Irish Studies MPhil/PhD

Major code: IRMR


About us

Institute of Irish Studies

The Institute of Irish Studies is the only centre of its kind in Britain and is internationally renowned for its teaching and research.

We take a broad, multidisciplinary approach to the subject. Our research-active staff pursue highly innovative research and publish acclaimed books and academic articles.

Postgraduate students are valued members of our community and enjoy excellent facilities, teaching and support, as well as full involvement in our research activities.

In 2007 the Irish government recognised our contribution to Anglo-Irish and inter-Irish understanding by funding the Tony Blair chair.

Staff research interests

MARIANNE ELLIOTT, PROFESSOR EMERITA

E: irish.studies@liv.ac.uk

Professor Elliott is internationally recognized as one of Ireland’s leading historians. Her research interests include the history of political movements; religion and identity; political and cultural history and eighteenth-century Ireland and France. Her biography, Wolfe Tone: Prophet of Irish Independence, is much acclaimed and has won numerous awards. Other publications include, Partners in Revolution: The United Irishmen and France, The Catholics of Ulster and When God Took Sides: Religion and identity in Ireland. She has also played an important role in the promotion of peace efforts in Northern Ireland, most notably serving on the Opsahl Commission in 1993 and co-writing its report, A Citizen’s Inquiry. In 2000 she was awarded an OBE for services to Irish Studies and the Northern Ireland peace process.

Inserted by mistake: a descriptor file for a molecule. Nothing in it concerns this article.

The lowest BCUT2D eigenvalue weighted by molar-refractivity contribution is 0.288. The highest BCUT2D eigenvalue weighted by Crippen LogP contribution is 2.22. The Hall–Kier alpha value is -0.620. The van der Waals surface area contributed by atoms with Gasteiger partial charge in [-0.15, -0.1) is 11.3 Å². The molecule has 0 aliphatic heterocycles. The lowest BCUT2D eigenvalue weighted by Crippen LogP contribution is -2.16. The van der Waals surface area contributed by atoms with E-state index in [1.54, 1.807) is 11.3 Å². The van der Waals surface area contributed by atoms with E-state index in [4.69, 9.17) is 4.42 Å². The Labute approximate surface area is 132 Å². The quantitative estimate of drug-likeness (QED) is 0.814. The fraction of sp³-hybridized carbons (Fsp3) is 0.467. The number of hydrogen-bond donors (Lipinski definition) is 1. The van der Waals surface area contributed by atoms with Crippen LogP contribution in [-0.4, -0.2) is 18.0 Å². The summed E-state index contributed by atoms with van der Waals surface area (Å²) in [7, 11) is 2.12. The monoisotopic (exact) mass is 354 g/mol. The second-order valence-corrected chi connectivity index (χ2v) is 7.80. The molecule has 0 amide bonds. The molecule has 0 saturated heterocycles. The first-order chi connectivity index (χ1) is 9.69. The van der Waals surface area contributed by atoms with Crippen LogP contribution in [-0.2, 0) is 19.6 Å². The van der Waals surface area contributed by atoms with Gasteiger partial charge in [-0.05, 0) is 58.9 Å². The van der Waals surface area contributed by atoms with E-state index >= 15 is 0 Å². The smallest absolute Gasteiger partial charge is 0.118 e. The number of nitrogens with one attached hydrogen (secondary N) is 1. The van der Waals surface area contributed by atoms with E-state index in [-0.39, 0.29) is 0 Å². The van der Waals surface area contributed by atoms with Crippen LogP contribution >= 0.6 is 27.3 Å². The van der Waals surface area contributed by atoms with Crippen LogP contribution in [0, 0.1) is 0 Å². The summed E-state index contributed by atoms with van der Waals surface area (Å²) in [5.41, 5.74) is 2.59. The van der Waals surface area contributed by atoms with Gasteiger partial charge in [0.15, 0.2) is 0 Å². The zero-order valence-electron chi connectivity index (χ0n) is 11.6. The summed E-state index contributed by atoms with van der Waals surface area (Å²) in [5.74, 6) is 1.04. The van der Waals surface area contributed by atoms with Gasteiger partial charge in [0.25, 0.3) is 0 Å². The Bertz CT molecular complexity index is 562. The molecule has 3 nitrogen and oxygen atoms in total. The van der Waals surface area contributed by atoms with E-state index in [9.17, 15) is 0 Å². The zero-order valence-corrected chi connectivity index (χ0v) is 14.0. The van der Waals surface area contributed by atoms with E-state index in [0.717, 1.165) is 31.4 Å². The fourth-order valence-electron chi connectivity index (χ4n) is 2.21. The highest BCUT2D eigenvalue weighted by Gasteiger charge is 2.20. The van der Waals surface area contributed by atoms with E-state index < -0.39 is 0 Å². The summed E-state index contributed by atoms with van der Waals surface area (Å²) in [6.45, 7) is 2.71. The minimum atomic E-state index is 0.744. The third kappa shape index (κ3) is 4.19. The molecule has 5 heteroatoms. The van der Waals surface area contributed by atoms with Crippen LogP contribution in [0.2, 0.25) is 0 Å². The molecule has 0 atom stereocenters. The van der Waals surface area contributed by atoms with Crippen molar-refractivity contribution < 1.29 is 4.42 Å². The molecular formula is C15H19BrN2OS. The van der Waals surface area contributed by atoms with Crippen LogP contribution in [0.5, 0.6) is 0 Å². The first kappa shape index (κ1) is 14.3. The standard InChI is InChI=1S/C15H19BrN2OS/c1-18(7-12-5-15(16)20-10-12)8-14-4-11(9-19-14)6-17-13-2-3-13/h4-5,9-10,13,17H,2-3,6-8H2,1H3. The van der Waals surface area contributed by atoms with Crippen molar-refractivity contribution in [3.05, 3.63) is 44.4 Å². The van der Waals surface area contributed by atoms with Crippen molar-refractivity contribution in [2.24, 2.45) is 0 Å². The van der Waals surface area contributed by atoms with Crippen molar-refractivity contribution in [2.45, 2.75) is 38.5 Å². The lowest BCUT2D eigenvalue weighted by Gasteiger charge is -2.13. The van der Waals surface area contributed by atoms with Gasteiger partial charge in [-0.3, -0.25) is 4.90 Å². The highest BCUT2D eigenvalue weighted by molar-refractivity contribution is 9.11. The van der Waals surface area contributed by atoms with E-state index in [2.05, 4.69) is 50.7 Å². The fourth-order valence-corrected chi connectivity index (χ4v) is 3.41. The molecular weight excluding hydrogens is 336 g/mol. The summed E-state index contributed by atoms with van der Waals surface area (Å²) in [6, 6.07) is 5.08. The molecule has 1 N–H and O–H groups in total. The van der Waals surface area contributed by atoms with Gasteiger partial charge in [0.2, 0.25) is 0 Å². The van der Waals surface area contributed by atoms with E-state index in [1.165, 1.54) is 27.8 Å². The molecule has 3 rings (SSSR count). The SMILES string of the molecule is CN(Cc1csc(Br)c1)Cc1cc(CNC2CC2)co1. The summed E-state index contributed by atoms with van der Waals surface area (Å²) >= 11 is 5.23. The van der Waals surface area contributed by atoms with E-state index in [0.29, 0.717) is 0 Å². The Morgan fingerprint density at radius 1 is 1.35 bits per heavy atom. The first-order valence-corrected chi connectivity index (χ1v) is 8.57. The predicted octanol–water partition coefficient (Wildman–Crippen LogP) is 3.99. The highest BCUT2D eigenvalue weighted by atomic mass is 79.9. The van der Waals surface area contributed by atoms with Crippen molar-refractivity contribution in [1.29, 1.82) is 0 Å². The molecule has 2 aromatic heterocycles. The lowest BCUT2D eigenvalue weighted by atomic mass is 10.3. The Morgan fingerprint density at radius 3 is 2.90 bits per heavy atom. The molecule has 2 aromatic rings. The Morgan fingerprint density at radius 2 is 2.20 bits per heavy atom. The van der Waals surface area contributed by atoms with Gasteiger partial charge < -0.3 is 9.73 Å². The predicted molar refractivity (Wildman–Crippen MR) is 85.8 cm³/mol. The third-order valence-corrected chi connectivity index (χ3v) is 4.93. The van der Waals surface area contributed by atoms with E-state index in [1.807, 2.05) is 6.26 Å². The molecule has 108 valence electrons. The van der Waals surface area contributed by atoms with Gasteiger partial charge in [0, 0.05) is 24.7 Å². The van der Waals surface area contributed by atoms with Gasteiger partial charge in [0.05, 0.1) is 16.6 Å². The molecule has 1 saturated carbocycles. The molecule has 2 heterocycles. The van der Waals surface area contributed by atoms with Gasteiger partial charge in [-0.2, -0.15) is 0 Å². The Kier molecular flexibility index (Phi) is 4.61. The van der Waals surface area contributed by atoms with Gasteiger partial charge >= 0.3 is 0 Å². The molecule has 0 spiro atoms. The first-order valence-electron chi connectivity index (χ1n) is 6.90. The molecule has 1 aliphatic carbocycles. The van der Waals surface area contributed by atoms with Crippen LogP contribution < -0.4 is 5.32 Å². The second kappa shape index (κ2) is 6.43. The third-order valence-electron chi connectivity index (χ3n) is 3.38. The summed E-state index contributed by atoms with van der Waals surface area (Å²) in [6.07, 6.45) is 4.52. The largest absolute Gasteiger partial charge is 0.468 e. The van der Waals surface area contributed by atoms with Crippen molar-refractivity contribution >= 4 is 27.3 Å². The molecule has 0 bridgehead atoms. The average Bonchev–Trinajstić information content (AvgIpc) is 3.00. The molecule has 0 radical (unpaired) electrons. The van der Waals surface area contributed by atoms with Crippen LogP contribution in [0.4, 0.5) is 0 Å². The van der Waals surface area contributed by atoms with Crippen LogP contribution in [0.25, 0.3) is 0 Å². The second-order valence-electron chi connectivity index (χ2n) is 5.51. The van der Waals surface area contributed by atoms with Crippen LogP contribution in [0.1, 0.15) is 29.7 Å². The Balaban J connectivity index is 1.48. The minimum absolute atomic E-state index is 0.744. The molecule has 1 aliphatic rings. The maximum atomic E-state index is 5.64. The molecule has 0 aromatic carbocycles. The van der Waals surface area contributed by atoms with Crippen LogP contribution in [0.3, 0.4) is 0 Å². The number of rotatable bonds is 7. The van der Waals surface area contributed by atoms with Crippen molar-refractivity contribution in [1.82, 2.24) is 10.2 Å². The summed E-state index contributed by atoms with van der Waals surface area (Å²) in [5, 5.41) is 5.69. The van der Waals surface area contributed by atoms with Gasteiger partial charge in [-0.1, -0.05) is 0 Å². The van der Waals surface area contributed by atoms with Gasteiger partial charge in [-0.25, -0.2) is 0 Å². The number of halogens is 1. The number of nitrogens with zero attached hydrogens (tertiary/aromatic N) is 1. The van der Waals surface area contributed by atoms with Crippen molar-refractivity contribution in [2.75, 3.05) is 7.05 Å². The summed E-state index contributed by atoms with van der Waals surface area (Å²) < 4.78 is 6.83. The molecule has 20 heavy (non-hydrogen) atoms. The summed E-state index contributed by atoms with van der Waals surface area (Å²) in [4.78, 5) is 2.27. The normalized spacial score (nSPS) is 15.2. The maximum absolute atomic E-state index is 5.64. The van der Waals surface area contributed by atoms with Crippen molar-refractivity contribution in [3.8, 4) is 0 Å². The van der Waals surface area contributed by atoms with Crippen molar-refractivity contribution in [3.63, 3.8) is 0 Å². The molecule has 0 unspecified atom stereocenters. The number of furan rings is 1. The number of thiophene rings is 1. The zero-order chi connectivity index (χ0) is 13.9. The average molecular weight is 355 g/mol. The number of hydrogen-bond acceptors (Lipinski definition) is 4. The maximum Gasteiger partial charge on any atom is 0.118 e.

DR DIANE URQUHART, DEPUTY DIRECTOR

E: urquhart@liv.ac.uk

Dr Urquhart is interested in nineteenth and twentieth-century Ireland, particularly women’s history. Her early research pioneered the comparative study of women in Ulster politics in the period 1890-1940. She is the editor of The Minutes of the Ulster Women’s Unionist Council and Executive Committee, 1911-1940 and the co-editor of three collections: Coming into the Light: The work, politics and religion of women in Ulster, 1840-1940; The Irish Women’s History Reader and Irish Women’s History. She has recently published a triple political biography of the leading Anglo-Irish political hostesses entitled The Ladies of Londonderry: women and political patronage, 1800-1959. A co-edited collection on Irish women at war in the twentieth century will be published in 2010. She is currently working on a history of Irish divorce.

 

DR FRANK SHOVLIN

E: fshovlin@liv.ac.uk